The perception of assimilation in newly learned novel words.

SNOEREN, Natalie D., GASKELL, M. Gareth and DI BETTA, Anna Maria (2009). The perception of assimilation in newly learned novel words. Journal of Experimental Psychology: Learning, Memory, and Cognition, 35 (2), 542-549.

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The present study investigated the mechanisms underlying perceptual compensation for assimilation in novel words. During training, participants learned canonical versions of novel spoken words (e.g., decibot) presented in isolation. Following exposure to a second set of novel words the next day, participants carried out a phoneme monitoring task. Here, the novel words were presented with final alternations (e.g., decibop) in carrier sentences that either licensed assimilation (viable context: Our decibop behaved badly) or did not (unviable context: Our decibop does very well). Listeners had to monitor for the underlying form of the assimilated consonant (e.g., /t/ in decibop). Results showed more responses corresponding to the underlying form in viable than in unviable contexts. This viability effect was equivalent for novel words learned on the same day and on the previous day but was absent for unexposed control items. The processing difference between exposed and control novel words supports the idea that compensation for assimilation interacts with newly acquired phonological information and suggests that contextual compensation for assimilation is enhanced by lexical knowledge.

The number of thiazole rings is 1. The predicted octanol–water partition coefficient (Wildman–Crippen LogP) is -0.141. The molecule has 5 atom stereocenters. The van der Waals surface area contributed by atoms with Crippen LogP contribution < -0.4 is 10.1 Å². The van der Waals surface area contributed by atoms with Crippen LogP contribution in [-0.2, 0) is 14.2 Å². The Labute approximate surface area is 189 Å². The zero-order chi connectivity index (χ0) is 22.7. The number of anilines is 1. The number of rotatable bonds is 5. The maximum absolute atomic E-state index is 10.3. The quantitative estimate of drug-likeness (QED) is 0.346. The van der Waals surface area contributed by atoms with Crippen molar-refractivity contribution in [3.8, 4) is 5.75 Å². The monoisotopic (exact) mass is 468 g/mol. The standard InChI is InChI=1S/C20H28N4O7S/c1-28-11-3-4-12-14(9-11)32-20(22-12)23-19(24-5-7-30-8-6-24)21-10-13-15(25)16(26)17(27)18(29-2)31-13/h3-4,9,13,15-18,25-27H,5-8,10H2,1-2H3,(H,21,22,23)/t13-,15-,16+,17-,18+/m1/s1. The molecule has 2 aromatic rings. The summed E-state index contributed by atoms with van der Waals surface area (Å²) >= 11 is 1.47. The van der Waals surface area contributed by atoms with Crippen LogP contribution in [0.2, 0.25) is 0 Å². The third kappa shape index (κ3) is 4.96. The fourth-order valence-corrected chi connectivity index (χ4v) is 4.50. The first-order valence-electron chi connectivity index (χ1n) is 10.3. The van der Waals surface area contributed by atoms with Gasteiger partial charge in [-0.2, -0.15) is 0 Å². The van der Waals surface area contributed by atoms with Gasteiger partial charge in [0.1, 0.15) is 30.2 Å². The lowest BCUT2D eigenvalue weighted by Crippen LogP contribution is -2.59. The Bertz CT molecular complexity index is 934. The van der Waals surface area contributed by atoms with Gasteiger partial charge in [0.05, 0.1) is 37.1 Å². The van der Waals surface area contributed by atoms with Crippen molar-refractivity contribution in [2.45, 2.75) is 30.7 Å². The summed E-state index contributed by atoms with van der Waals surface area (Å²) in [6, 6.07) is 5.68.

Item Type: Article
Research Institute, Centre or Group - Does NOT include content added after October 2018: Psychology Research Group
Identification Number:
Page Range: 542-549
Depositing User: Sam Wharam
Date Deposited: 27 Sep 2012 11:31
Last Modified: 19 Mar 2021 00:01

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